Why? Because investors bought when stocks were on a tear and sold when they fell in value.

"It's not because they owned the wrong investment," said Scott Thoma, a member of the investment policy committee at investment company Edward Jones. "It's because they bought high and they sold low."

Focus on what you can control

Plenty of investors fear the system is rigged against them -- that big-money investors with sophisticated trading software are stacking the deck against the little guy. But even the sophisticates fell hard "during the tech crash, during the last crash and probably during this one," Evensky said.

Instead of worrying about them, Evensky said, focus on what you can control. For one, mutual-fund expenses.

David Swensen, the chief investment officer at Yale University, said in a recent opinion piece in The New York Times that "even Morningstar concludes . . . that low costs do a better job of predicting superior performance than do the firm's own five-star ratings."

While 401k's and other defined-contribution plans are far from perfect, most offer access to cheap index funds.

You also can diversify your holdings. In addition to U.S. stocks and bonds, consider emerging-market stocks and bonds, commodities, Treasury inflation-protected securities and real-estate investment trusts, among other options.

If you don't have access to much variety in your 401k, consider investing in that plan up to the full employer match, and then investing some money through an individual retirement account to get access to more investment options.

You're also in control of rebalancing. Once you've decided what percentage of your portfolio to invest in each asset class, revisit your portfolio quarterly. If necessary, sell investments that have grown beyond your target allocation and buy more of those that have dropped below your target.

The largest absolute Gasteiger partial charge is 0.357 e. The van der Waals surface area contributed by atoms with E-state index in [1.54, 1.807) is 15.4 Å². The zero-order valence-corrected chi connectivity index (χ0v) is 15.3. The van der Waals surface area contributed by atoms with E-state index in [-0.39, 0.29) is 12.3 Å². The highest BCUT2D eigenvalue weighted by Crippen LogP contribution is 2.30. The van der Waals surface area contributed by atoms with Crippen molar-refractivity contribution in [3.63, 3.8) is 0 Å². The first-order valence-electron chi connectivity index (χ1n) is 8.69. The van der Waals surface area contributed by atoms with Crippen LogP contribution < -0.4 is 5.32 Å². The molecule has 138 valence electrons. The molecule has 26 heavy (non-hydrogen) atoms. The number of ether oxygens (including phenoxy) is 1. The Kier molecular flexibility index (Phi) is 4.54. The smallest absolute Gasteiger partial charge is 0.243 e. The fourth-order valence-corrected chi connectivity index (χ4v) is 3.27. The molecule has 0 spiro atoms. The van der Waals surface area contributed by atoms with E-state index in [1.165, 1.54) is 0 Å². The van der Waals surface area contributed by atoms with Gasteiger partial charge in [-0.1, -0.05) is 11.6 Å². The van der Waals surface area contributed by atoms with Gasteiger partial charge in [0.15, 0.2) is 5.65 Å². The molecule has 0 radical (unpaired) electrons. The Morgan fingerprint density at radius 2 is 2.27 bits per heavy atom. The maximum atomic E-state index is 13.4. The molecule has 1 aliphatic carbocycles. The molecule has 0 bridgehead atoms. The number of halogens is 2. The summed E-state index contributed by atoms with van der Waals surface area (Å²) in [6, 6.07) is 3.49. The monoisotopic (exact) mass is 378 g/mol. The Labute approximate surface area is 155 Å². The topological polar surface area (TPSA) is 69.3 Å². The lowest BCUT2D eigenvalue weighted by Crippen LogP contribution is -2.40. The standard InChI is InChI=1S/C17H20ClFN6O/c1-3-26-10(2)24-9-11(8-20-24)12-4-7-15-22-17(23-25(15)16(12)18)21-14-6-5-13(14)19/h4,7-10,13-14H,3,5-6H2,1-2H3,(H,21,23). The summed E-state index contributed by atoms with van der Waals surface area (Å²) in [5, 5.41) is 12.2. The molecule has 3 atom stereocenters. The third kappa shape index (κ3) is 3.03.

Investors tend to focus on market swoons, but that's not the only risk you face. "In our definition, risk is not reaching your long-term goal," Thoma said.

And don't confuse certainty with safety. "Putting your money in CDs may feel very certain -- you know you'll get every penny back -- but it's very unlikely to be safe for most investors because there's not going to be enough money to pay the bills after you factor in inflation," Evensky said.

Another risk: taxes. You'll owe income tax on that 401k nest egg when you start pulling the money out.

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And keep in mind, that "lost decade" wasn't so for everyone. If you put $10,000 into the S&P 500 in 2000, you'd have about the same amount in 2010, Thoma said. But investors who put in $10,000 over time in regular monthly installments? "Their money would have grown to over $14,000 during that time frame, if you were in a 65/35 portfolio," Thoma said.

"It's because you invested over time," he said. "A lot of your money was invested lower and benefited from that recovery. That's where people have to focus more often than not."

This article was reported by Andrea Coombes for MarketWatch.